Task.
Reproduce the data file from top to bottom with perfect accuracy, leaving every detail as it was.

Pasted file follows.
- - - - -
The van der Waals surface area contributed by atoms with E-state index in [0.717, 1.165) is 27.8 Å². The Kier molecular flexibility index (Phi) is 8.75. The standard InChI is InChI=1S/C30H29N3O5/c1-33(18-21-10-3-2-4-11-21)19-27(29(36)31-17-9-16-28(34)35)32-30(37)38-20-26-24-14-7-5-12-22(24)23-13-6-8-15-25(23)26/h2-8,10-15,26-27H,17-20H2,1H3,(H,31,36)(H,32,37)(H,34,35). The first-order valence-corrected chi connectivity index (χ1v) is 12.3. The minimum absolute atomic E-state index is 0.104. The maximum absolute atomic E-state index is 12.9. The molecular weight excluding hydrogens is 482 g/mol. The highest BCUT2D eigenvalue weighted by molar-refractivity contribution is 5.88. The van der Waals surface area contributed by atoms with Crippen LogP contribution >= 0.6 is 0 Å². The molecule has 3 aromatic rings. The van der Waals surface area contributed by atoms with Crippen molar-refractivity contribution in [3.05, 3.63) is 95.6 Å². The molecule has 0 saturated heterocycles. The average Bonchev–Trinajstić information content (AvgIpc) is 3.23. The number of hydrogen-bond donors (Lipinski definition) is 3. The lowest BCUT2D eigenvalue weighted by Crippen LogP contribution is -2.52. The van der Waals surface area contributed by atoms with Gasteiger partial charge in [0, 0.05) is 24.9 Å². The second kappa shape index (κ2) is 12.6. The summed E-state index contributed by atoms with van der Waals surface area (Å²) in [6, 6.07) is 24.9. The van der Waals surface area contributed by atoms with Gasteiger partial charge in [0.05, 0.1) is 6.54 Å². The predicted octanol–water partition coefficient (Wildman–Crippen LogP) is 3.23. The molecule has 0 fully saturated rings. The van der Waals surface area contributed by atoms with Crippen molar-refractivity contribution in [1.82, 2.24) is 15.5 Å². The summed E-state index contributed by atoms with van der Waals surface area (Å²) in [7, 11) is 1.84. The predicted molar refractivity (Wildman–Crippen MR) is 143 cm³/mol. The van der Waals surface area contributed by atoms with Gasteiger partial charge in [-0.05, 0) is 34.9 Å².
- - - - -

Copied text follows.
The van der Waals surface area contributed by atoms with E-state index in [0.717, 1.165) is 27.8 Å². The Kier molecular flexibility index (Phi) is 8.75. The standard InChI is InChI=1S/C30H29N3O5/c1-33(18-21-10-3-2-4-11-21)19-27(29(36)31-17-9-16-28(34)35)32-30(37)38-20-26-24-14-7-5-12-22(24)23-13-6-8-15-25(23)26/h2-8,10-15,26-27H,17-20H2,1H3,(H,31,36)(H,32,37)(H,34,35). The first-order valence-corrected chi connectivity index (χ1v) is 12.3. The minimum absolute atomic E-state index is 0.104. The maximum absolute atomic E-state index is 12.9. The molecular weight excluding hydrogens is 482 g/mol. The highest BCUT2D eigenvalue weighted by molar-refractivity contribution is 5.88. The van der Waals surface area contributed by atoms with Crippen LogP contribution >= 0.6 is 0 Å². The molecule has 3 aromatic rings. The van der Waals surface area contributed by atoms with Crippen molar-refractivity contribution in [3.05, 3.63) is 95.6 Å². The molecule has 0 saturated heterocycles. The average Bonchev–Trinajstić information content (AvgIpc) is 3.23. The number of hydrogen-bond donors (Lipinski definition) is 3. The lowest BCUT2D eigenvalue weighted by Crippen LogP contribution is -2.52. The van der Waals surface area contributed by atoms with Gasteiger partial charge in [0, 0.05) is 24.9 Å². The second kappa shape index (κ2) is 12.6. The summed E-state index contributed by atoms with van der Waals surface area (Å²) in [6, 6.07) is 24.9. The van der Waals surface area contributed by atoms with Gasteiger partial charge in [0.05, 0.1) is 6.54 Å². The predicted octanol–water partition coefficient (Wildman–Crippen LogP) is 3.23. The molecule has 0 fully saturated rings. The van der Waals surface area contributed by atoms with Crippen molar-refractivity contribution in [1.82, 2.24) is 15.5 Å². The summed E-state index contributed by atoms with van der Waals surface area (Å²) in [7, 11) is 1.84. The predicted molar refractivity (Wildman–Crippen MR) is 143 cm³/mol. The van der Waals surface area contributed by atoms with Gasteiger partial charge in [-0.05, 0) is 34.9 Å².